Sure, the process works sometimes, but the communication to the users is still very much broken as you pointed out here. Even getting a small explanation with an explanation like “We’re not planning to fix this because” would feel a little better than what feels like someone just opening the queue and clicking the “Closed won’t fix” button until the queue is empty.

    I’m glad that your issue was resolved. I’ve mostly given up on Connect unless there’s something really, really bad that I’ve come across because the process feels like a lost cause for anything else. (But maybe that’s part of the story behind Connect…. 🙂  )

    • ThomasLaRock


      I doubt my voice had anything to do with it being fixed. Chances are it was something that could get done, and then did get done. 

      The communication to the users is something we hound MS all the time about, so I know they are aware of the disconnect most people have right now with Connect.


  • jkth

    Agreed. I’ve had any amount of frustrations with Connect but a fair few successes too. And to be honest I don’t think Microsoft get enough credit for having such an open avenue for feedback – I don’t know of any other company that does it.
    The worst thing about Connect in my opinion is that as a functioning website it is simply horrible. Slow, ugly and difficult to navigate.


  • Pingback: What is Microsoft Connect? | James Serra's Blog()

  • Tom, glad to see your fix made it in. 

    This actually illustrated one of the advantages of open source, you have the option to fix it your damn self. I’ve never had one of my connect bugs fixed. I also have my share of un-addressed and addressed  bugs in other bug trackers  for both open and closed source products.

    Not everyone can and will spend a Saturday or two fixing a bug in some open source product they use. Somethimes its ability. Not everyone is a programmer. I’m also not saying that Microsoft necessarily should open source Sql Server (although if they gave me the code for SQLCMD I’d submit a patch or two for that). I’m just saying that having used open source projects, its a nice option to have.

    • ThomasLaRock


      That is an interesting point to make. However, wouldn’t your software end up in a Wikipedia-like state of affairs, where everyone would assume it is good, but it isn’t? When it comes to something like security, for example, I’m not sure I want to trust that code being open.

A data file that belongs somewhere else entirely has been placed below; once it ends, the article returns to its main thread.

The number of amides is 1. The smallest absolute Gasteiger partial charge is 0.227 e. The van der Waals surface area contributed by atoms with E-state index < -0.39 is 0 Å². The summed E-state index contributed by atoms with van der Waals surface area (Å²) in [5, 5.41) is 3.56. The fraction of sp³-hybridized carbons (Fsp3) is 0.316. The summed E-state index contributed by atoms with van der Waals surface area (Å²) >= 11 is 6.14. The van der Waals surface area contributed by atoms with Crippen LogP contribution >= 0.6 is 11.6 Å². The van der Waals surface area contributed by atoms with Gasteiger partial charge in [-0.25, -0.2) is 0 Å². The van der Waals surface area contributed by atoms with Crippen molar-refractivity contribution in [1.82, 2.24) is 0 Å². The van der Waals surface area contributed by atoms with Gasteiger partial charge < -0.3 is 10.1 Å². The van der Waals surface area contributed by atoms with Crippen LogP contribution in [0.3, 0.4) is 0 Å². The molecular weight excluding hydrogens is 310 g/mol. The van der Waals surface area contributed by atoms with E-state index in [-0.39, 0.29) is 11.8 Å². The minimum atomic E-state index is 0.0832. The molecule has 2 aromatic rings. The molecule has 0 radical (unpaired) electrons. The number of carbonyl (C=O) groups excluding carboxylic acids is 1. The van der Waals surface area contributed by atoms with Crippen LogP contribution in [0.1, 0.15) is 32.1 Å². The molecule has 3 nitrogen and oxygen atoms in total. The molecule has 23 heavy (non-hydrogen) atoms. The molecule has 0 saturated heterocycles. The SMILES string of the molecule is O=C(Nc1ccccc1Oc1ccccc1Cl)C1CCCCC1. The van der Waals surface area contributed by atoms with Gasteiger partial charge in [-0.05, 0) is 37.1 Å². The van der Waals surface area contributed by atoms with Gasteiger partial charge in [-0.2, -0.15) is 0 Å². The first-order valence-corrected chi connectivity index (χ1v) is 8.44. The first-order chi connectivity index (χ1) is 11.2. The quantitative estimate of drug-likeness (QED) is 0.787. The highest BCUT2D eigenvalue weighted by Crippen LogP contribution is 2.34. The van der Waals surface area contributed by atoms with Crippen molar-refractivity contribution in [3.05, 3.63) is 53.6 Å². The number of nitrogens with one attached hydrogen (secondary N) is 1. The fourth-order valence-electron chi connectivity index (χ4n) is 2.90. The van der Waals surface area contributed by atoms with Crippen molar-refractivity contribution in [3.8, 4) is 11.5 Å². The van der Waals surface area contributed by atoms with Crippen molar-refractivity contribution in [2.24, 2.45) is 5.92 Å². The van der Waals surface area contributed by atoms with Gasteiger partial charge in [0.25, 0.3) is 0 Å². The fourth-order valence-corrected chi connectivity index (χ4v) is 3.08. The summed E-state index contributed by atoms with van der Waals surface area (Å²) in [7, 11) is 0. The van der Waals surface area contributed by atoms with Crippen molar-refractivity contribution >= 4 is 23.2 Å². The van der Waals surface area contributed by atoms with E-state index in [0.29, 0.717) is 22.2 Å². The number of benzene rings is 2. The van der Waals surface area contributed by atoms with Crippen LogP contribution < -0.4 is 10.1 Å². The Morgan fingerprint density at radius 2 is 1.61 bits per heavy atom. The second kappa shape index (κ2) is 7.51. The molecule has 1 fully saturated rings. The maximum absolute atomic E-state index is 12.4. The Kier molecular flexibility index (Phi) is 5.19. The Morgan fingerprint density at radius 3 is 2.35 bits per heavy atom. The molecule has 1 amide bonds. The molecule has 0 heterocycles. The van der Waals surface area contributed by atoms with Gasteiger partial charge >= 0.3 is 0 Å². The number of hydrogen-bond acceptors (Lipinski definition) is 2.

But I do see your point.

      Thanks for the comment!


      • Tom,
        I’m not suggesting wikipedia like openness where submission review is after the fact. I don’t know of any open source project that works that way.

        Although, that does bring up an interesting point. Sometimes it takes a while for a patch to be accepted and pushed to a release. However, I have the option of using my fork in the interim.

        As far as security, that one reason foot patches to be reviewed.

  • Michael_bourgon

    My personal experience could be best viewed as: aggravated. I have a ticket that’s been open for 6 years.

    • ThomasLaRock


      What is the Connect ID? I would like to see the details of that one. 


    • Aggravation is the key word. Connect is like the DMV. Its very efficient, but very impersonal.

  • Aaron Bertrand

    Hey Tom, do you search for duplicates before submitting your items? I filed this in 2007. 🙂

    Of course my bug is still closed as “by design” since they were (poorly) following the Windows color scheme. But at least we know whose bugs they pay attention to and whose bugs they don’t.

    • ThomasLaRock

      Yeah, you are prompted to do a search before you submit. Also, in my ticket, it was noted that you had already filed one previously. My guess is that you are still way ahead of me on the number of bugs that have been fixed as a result of submitting a Connect item.